IVR Messaging: 11 Excellent On-Hold Messages to Keep Customers Engaged

People on phones in a queue

We share examples of IVR messages that will engage customers as they wait on hold.

1. A Callback Opportunity

Example: “Our average wait time is currently 20 minutes. If you would like to wait, that’s great. If not, press 1, and we’ll call you back once you reach the front of the queue.”

As soon as the customer enters the call queue, offer them a callback. Doing so enables them to get on with their busy lives while keeping their place in line. Once the customer reaches the front of the queue, an advisor may proactively contact them.

To bolster the callback offer, add a wait time estimate. Well-informed, the customer may then decide whether they would like to wait in the queue or not.

Opting for a callback could limit customer irritation. However, be mindful that it will not lower queue times. Instead, it may add time if the contact centre experiences sustained high contact volumes.

Why? Because having advisors contact customers adds another step to the call-handling process. Nevertheless, it will still bolster CX for many and will work well when demand is spikey.

2. A Signposting Message

Example: “If you have an order number that relates to your issue, please have that ready.”

Using an IVR message that encourages customers to have a relevant policy, contract, or serial number at the ready helps to:

  • Streamline the upcoming call
  • Reduce handling times
  • Engage customers as they wait on hold

Otherwise known as “signposting”, this technique tells customers what information they need before the conversation begins. It also encourages customers to participate in the success of their call resolution.

Allison Smith

Allison Smith

This is according to Allison Smith, CEO at The IVR Voice, who recommends: “Tailor[ing] the message to the call reason, as detected by the IVR.”

Extend this idea of adapting messages for various call queues across the system. Such customization improves customer experience and removes IVR frustration.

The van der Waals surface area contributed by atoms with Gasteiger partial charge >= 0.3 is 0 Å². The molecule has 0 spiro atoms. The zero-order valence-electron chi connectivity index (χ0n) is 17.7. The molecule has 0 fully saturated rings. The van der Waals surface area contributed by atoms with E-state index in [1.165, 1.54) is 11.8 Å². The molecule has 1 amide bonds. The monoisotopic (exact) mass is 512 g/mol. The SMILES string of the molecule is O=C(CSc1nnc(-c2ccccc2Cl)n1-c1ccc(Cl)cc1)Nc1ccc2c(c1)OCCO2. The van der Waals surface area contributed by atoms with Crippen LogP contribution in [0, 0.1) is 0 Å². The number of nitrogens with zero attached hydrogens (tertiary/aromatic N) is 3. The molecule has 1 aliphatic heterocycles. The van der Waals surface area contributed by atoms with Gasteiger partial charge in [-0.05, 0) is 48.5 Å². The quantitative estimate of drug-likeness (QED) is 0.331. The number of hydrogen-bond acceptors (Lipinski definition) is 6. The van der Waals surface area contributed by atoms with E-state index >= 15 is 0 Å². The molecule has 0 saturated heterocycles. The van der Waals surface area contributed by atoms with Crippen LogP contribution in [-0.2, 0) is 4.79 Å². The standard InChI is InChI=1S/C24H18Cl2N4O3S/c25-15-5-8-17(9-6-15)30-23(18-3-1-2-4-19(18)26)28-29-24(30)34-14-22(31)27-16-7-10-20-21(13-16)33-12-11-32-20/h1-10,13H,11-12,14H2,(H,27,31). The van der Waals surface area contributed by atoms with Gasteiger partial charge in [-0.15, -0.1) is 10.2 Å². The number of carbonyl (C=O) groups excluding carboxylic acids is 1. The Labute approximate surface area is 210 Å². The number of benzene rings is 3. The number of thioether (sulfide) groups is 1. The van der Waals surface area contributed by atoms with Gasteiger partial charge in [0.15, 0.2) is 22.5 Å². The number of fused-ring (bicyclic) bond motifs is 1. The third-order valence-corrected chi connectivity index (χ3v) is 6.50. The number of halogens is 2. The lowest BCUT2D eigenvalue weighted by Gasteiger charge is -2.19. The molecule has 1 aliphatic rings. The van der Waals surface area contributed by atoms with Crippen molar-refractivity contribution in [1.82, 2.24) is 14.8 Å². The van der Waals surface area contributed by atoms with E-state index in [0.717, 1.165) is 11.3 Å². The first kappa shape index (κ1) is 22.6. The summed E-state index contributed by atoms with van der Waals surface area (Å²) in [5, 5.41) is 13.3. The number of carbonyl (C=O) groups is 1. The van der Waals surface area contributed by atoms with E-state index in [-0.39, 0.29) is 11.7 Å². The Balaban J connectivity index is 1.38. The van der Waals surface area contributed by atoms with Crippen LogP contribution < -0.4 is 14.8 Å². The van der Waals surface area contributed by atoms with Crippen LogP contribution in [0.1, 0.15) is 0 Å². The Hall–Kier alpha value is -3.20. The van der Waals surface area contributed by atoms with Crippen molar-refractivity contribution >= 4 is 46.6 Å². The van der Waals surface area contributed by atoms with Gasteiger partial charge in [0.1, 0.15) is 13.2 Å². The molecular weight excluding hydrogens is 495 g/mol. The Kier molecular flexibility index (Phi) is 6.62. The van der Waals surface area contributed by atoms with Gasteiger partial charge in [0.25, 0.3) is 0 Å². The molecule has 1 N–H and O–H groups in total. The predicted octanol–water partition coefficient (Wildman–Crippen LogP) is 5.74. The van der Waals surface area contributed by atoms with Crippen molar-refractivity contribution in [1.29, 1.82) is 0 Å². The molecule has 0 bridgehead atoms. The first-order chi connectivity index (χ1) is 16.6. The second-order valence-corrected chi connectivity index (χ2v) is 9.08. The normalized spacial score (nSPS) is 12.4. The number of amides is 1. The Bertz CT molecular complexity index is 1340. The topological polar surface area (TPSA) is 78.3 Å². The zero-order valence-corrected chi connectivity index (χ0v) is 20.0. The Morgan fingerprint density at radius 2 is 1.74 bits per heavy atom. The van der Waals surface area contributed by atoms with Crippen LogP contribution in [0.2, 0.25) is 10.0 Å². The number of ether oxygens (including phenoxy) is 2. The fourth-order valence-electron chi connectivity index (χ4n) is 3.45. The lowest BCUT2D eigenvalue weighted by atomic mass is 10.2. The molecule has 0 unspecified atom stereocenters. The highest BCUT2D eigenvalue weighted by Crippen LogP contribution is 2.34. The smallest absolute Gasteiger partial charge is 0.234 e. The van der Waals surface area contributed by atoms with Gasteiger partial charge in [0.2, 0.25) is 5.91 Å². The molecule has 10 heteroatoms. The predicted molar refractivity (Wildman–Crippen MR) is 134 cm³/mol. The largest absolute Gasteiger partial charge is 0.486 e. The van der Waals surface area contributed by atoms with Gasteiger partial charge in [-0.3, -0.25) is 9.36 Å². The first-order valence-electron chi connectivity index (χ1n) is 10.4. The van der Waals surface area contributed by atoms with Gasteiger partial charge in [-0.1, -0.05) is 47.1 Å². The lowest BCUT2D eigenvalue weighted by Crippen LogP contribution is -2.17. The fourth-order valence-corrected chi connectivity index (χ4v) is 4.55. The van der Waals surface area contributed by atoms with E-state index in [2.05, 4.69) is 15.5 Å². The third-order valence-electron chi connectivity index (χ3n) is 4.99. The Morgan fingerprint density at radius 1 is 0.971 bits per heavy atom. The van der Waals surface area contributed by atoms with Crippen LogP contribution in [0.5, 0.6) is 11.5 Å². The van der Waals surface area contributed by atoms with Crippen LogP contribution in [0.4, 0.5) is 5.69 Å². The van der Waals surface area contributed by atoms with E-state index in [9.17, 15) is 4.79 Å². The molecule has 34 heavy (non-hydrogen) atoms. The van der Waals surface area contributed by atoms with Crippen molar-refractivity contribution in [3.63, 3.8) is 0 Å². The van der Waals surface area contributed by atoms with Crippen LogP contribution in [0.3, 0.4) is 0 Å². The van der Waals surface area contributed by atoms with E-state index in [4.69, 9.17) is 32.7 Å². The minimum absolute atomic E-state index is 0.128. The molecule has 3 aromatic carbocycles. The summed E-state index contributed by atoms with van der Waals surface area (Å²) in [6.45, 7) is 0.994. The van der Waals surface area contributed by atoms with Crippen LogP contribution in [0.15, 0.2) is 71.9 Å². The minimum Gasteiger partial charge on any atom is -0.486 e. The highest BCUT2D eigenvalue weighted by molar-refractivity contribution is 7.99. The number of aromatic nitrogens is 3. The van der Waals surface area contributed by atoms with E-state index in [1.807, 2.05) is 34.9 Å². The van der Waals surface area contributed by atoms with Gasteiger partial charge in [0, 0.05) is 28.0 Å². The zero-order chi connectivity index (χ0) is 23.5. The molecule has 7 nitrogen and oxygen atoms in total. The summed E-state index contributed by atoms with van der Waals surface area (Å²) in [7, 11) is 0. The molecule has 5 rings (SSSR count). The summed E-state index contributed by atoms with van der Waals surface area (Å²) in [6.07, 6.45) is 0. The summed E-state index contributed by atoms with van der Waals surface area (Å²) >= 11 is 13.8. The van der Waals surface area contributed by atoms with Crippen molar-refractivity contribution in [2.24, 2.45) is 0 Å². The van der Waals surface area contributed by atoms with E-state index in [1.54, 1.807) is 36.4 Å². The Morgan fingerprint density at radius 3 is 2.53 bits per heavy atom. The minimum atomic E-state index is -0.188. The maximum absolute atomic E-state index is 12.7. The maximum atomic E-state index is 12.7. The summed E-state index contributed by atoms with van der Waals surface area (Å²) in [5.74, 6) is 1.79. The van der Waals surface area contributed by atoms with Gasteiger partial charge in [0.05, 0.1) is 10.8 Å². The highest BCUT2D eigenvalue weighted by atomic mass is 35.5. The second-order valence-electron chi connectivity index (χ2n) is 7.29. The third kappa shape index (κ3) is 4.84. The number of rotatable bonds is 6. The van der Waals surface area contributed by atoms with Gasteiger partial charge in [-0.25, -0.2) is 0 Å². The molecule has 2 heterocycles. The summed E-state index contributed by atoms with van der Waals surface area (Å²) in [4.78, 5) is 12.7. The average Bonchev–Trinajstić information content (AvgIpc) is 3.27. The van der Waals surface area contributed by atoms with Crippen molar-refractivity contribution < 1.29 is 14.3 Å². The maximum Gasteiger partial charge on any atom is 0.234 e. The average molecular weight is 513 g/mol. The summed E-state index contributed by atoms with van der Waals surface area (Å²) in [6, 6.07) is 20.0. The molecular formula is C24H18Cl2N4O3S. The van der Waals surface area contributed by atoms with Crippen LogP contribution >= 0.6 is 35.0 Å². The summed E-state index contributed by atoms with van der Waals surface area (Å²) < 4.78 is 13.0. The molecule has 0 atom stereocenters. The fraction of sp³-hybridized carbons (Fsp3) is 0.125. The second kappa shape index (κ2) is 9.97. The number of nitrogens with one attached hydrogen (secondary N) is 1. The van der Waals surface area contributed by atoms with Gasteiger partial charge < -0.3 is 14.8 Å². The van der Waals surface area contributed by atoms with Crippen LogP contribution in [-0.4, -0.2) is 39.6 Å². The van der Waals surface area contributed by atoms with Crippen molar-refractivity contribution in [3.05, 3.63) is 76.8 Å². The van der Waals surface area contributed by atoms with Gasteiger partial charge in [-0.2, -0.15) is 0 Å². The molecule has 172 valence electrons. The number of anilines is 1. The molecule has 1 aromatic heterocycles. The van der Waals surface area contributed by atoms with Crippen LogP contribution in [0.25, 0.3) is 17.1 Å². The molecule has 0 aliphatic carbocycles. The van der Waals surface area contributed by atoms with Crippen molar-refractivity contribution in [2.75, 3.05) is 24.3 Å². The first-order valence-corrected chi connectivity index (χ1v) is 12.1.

As an example of how it may remove frustration, consider a situation where a caller enters a technical support queue because their internet is down. A message that informs this customer that they can report the fault online may provoke an inflammatory reaction. It may be best, therefore, to remove this message from that particular queue.

Signposting is a helpful technique for IVR technicians and contact centre advisors alike. Discover more by reading our article: Signposting – Reduce Your Average Handling Time (AHT) by 15 Seconds

3. A Pre-Emptive Message

Example: “Don’t go cold this winter. Test your boiler now to make sure that you have a warm and cosy festive period.”

Struggling with spikes in contact volumes during particular periods of the year? Steal the march on these contacts during quieter periods with pre-emptive IVR messages.

A utilities company that fields many boiler breakdown queries in the winter recorded a pre-emptive message like the one above for its IVR. By playing it during August and September, it encouraged customers to test their boilers during less busy times.

Such a message keeps customers busy as they troubleshoot a future issue. If there is indeed a problem, customers can relay it to the advisor alongside their original query. The contact centre may then kill two birds with one stone, solving both issues and reducing future demand.

Keen to discover more ideas for reducing spikes in call volumes? Learn from the Domestic & General team by reading their article: Seasonal WFM – How to Prepare for Peaks and Troughs in Contact Volumes

4. A Call to Action

Example: “We are now offering a discount on [ENTER PRODUCT), which is great for X. To find out more, speak to our service rep.”

Sales messages in the IVR are a little dicey. They often imply that the company is “great at this” and “fantastic at that”. Yet that is not what customers want to hear, especially if they are disappointed with their experience.

As Steve Hindley, a customer experience consultant at iNarrator, says: “A good IVR message will either entertain or inform the customer.” The example above does the latter. It notifies the customer of a special discount and includes a call to action that motivates them to learn more.

A headshot of Steve Hindley

Steve Hindley

Such a strategy may also improve business results. Just be careful not to force promotional messages down the customer’s throat, particularly in queues that are prone to complaining customers.